The dollar headed for its first advance in three weeks versus the euro after a report showed German business confidence dropped to the lowest in more than two years, fueling demand for the safety of the U.S. currency.
The yen weakened against most of its 16 major peers as Japanese lawmakers in the lower house prepared to vote on a bill to double sales tax. Higher-yielding currencies rebounded against the dollar as equities advanced, led by financial shares even as Moody’s Investor Service downgraded 15 global banks. Canada’s dollar gained as stocks rose.
“You don’t have European flashpoints right now, but we knew beforehand global growth was suffering and I think that expecting any quick reversal is not in the cards,” said Andrew Wilkinson, chief economic strategist at Miller Tabak in New York. “Financials are rebounding quite strongly, so the market may be set for a reprieve today, but it should be no surprise the world is in the shape that it’s in, given the massive cloud over the euro zone.”
The dollar traded at $1.2551 per euro at 9:05 a.m. New York time, from $1.2540 yesterday. It has added 0.7 percent this week. The U.S. currency was at 80.36 yen, after appreciating to 80.52, the strongest level since May 16. It has gained 2.1 percent this week, the most since Feb. 24. The yen lost 0.2 percent to 100.85 per euro.
Futures on the Standard & Poor’s 500 rose 0.5 percent and the Standard & Poor’s GSCI Index of 24 raw materials increased 0.4 percent.
The business climate index for Germany, based on the Ifo institute’s survey of 7,000 executives, slid to 105.3 from 106.9 in May. Economists predicted a decline to 105.6, according to the median estimate in a Bloomberg News survey.
Data yesterday showed euro-area manufacturing shrank at the fastest pace in three years, and a gauge of Chinese industrial output indicated contraction. More Americans than forecast filed claims for jobless benefits, manufacturing in the Philadelphia region shrank and sales of existing homes fell, reports showed.
Canada’s dollar added 0.2 percent to C$1.0279 after touching C$1.0300, its lowest in a week.
The Dollar Index (DXY), which IntercontinentalExchange Inc. uses to track the greenback against the currencies of six U.S. trading partners, little changed at 82.294, after touching 82.465, the strongest level since June 13.
The dollar climbed above 80 yen yesterday for the first time in a month. Prime Minister Yoshihiko Noda’s Democratic Party struggled to overcome internal resistance to his bill to double Japan’s consumption tax before a lower-house vote that may come as soon as today.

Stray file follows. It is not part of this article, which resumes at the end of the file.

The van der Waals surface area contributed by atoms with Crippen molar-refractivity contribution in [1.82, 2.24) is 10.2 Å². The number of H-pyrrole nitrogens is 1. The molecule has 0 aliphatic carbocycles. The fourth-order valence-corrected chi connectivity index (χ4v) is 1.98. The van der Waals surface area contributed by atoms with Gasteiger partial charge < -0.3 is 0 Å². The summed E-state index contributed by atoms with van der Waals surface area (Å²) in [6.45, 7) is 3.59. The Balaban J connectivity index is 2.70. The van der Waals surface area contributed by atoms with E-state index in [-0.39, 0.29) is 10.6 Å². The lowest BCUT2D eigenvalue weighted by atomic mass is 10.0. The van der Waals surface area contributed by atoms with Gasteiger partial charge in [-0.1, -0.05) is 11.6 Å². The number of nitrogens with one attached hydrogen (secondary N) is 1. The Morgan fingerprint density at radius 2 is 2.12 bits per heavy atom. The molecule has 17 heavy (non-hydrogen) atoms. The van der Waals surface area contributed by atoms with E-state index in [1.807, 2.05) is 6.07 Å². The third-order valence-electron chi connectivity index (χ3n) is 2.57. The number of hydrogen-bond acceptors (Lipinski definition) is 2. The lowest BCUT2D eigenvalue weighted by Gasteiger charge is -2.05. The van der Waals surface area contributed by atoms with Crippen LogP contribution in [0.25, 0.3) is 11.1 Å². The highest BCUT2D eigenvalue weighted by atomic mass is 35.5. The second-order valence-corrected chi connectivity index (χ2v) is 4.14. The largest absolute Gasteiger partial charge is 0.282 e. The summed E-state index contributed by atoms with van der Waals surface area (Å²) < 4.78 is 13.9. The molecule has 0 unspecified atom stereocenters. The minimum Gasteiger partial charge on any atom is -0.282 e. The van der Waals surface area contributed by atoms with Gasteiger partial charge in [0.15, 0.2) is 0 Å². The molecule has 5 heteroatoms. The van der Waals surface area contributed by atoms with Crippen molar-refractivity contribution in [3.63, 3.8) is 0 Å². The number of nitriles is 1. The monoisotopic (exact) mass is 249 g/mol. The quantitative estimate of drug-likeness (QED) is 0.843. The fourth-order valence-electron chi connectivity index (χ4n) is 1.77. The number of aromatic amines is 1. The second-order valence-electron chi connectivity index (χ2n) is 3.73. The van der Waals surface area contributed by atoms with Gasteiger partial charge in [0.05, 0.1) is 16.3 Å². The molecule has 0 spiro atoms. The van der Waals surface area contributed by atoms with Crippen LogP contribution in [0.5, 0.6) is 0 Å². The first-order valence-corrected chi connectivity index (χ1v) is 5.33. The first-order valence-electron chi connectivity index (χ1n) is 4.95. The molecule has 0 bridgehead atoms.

The dollar’s rise versus the yen may stall, according to data compiled by Bloomberg. The greenback faces so-called resistance at the 100-day moving average of 80.41 yen, and may find support at 79.84, the 50-day moving average, the data show.
German Chancellor Angela Merkel, French President Francois Hollande, Italian Prime Minister Mario Monti and Spanish leader Mariano Rajoy will gather in Rome today. The International Monetary Fund said nations must make a “strong commitment” to the euro to stop a plunge in investor confidence.
They are due to join other European leaders in Brussels on June 28-29, the 19th summit since Greece’s financial meltdown rattled the euro. The gathering will try to resolve competing visions over how to reshape the 17-nation economy, with Germany and its fiscally disciplined neighbors unwilling to place additional burdens on their taxpayers.
The euro is down from this year’s high of $1.3487 on Feb. 24 and has depreciated about 6.6 percent in the past 12 months, according to Bloomberg Correlation-Weighted Indexes that measure 10 developed-market currencies.
Trading in the euro “will become more volatile as we approach the EU summit,” said Geoff Kendrick, the head of European currency strategy at Nomura International Plc in London. “There needs to be some positive outcome from the summit and there are big risks around it.”
Moody’s Investors Service lowered credit ratings on 15 banks yesterday. Credit Suisse Group AG’s ranking was reduced by three levels and Morgan Stanley’s by two steps. The rating changes reflect the lenders’ “significant exposure to the volatility and risk of outsized losses inherent to capital- markets activities,” Moody’s Global Banking Managing Director Greg Bauer said in a statement.
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